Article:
Xihe or Hsi-ho [羲和] was a sun goddess in Chinese mythology. One of the two wives of Emperor Jun (along with Changxi), she was the “mother” of ten suns, in the form of three-legged birds. They resided in a mulberry tree in the eastern Fusang sea. Each day Xihe bathed one of her children in the river; one would fly up into the sky and be the Sun for each day. #myth
Nüwa was a serpent deity from ancient Chinese mythology. Sometimes she is pictured as a gorgeous woman, other times she is shown possessing a woman’s head but the body of a powerful snake. Nüwa was the creator of humankind and remained a powerful benefactor to people and all living creatures (many of which were also her handiwork).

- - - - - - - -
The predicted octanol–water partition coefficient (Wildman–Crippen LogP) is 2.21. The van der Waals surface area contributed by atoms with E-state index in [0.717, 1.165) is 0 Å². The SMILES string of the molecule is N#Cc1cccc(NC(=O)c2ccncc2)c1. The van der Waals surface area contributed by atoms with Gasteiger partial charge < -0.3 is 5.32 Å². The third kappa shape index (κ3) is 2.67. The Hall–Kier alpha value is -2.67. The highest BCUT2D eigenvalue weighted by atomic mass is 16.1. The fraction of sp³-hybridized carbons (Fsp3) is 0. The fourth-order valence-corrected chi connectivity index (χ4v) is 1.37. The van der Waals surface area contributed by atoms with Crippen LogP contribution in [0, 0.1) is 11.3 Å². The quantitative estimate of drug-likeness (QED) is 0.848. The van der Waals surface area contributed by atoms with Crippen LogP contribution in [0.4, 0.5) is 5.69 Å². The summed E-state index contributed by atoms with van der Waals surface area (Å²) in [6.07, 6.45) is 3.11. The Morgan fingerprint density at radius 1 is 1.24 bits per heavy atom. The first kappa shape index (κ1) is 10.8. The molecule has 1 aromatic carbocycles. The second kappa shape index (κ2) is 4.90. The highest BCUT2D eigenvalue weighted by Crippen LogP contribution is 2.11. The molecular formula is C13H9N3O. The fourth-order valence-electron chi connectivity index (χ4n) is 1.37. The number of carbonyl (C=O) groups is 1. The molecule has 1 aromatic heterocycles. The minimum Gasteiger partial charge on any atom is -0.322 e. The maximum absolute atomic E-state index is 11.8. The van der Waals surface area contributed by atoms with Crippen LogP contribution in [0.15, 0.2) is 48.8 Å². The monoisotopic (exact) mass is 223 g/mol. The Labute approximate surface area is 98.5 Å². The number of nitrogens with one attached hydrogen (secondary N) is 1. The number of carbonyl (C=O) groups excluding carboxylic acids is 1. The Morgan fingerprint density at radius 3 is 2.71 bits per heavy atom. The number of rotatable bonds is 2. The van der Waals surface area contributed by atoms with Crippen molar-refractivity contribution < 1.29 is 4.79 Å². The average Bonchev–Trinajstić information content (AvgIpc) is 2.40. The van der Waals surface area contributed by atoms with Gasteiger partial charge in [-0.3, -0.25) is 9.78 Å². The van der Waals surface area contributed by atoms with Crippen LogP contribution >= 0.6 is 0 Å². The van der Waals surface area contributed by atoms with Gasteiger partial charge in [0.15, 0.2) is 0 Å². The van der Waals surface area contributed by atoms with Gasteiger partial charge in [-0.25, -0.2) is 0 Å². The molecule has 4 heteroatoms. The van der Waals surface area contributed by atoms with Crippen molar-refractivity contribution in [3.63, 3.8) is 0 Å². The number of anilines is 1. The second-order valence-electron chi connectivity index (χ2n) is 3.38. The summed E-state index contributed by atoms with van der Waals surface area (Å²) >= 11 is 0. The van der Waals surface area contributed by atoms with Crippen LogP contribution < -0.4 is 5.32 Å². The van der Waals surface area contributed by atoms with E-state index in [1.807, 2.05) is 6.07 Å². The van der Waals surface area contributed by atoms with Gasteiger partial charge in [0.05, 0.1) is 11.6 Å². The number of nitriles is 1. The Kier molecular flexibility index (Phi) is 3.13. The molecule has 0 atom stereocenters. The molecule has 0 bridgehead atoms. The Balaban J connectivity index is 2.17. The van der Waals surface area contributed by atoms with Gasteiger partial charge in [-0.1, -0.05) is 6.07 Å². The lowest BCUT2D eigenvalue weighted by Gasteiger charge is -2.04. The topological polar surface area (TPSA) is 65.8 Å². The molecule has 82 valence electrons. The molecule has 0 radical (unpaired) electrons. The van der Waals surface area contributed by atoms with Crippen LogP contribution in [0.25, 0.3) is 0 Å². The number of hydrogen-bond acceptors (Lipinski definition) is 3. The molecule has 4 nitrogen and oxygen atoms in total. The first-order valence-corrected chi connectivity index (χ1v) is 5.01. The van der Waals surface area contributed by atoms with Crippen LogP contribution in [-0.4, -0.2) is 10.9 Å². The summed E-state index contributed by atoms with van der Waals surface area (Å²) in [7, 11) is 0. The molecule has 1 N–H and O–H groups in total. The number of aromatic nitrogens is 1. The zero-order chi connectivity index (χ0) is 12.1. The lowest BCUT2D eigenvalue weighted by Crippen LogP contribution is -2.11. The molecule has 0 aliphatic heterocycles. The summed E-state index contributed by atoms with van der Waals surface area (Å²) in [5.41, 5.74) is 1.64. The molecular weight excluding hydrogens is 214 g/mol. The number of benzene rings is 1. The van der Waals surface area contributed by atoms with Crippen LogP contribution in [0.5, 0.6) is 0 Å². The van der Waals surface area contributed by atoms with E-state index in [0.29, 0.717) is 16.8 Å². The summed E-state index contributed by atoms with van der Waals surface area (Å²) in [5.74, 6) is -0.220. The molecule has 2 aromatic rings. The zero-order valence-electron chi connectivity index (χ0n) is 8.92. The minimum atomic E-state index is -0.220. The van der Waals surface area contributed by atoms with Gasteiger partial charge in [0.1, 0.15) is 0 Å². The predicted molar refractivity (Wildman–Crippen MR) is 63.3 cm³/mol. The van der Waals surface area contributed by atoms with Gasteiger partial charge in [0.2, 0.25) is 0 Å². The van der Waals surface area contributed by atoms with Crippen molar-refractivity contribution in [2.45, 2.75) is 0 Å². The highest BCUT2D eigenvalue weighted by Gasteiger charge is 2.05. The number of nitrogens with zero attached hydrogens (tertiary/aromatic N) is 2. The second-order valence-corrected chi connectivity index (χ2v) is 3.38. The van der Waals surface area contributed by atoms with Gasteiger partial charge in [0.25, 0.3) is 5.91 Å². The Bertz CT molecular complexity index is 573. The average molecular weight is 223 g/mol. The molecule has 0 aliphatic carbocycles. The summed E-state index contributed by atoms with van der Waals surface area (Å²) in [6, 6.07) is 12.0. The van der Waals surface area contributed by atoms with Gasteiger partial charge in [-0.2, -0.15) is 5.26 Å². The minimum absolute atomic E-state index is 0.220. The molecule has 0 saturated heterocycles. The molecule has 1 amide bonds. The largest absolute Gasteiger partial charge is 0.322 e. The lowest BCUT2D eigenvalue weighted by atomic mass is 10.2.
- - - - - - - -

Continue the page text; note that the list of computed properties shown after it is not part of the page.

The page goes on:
The Zheng. A beast from the mythologies of China that was reported to have lived amongst the creatures of this world. The Zheng was a leopard that had 1 long single horn protruding from its forehead. It was red and had 5 tails. The Zheng made the sound of striking stones.
The dragon in buddhism by lubo-09 (As far as I know, dragon...is a loosely translated name for Naga when Buddhism was introduced into ancient China. Naga and dragon in native Chinese mythology are quite different.)
The red string of fate, is an East Asian belief originating from Chinese legend and is also used in Japanese legend. According to this myth, the gods tie an invisible red string around the fingers of those that are destined to meet each other in a certain situation or help each other in a certain way. According to Chinese legend, the deity in charge of “the red thread” is believed to be Yuè Xià Lǎo , the old lunar matchmaker god who is also in charge of marriages.
Pan Jinlian [潘金蓮] is a protagonist in the Chinese classic novel Jin Ping Mei (The Plum in the Golden Vase), and a minor character in the Water Margin, another classic. A well-known figure in Chinese culture, she represents the quintessential adulterous wife, and has become the patron goddess of brothels and prostitutes. #myth